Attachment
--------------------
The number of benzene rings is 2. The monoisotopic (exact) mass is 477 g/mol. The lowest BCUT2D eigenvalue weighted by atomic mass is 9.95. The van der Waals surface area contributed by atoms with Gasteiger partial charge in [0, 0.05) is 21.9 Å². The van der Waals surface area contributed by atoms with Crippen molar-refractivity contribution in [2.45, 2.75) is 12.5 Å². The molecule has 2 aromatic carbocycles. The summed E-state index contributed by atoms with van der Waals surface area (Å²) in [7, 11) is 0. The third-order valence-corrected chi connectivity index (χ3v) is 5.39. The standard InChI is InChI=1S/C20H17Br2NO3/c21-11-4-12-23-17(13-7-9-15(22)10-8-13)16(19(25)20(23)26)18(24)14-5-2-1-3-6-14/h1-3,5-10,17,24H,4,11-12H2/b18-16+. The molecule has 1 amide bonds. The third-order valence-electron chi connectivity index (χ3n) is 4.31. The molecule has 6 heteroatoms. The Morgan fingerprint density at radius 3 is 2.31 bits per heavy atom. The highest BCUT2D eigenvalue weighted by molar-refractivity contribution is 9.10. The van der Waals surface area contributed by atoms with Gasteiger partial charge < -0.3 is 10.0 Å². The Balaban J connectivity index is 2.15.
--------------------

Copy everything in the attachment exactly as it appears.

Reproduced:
The number of benzene rings is 2. The monoisotopic (exact) mass is 477 g/mol. The lowest BCUT2D eigenvalue weighted by atomic mass is 9.95. The van der Waals surface area contributed by atoms with Gasteiger partial charge in [0, 0.05) is 21.9 Å². The van der Waals surface area contributed by atoms with Crippen molar-refractivity contribution in [2.45, 2.75) is 12.5 Å². The molecule has 2 aromatic carbocycles. The summed E-state index contributed by atoms with van der Waals surface area (Å²) in [7, 11) is 0. The third-order valence-corrected chi connectivity index (χ3v) is 5.39. The standard InChI is InChI=1S/C20H17Br2NO3/c21-11-4-12-23-17(13-7-9-15(22)10-8-13)16(19(25)20(23)26)18(24)14-5-2-1-3-6-14/h1-3,5-10,17,24H,4,11-12H2/b18-16+. The molecule has 1 amide bonds. The third-order valence-electron chi connectivity index (χ3n) is 4.31. The molecule has 6 heteroatoms. The Morgan fingerprint density at radius 3 is 2.31 bits per heavy atom. The highest BCUT2D eigenvalue weighted by molar-refractivity contribution is 9.10. The van der Waals surface area contributed by atoms with Gasteiger partial charge < -0.3 is 10.0 Å². The Balaban J connectivity index is 2.15.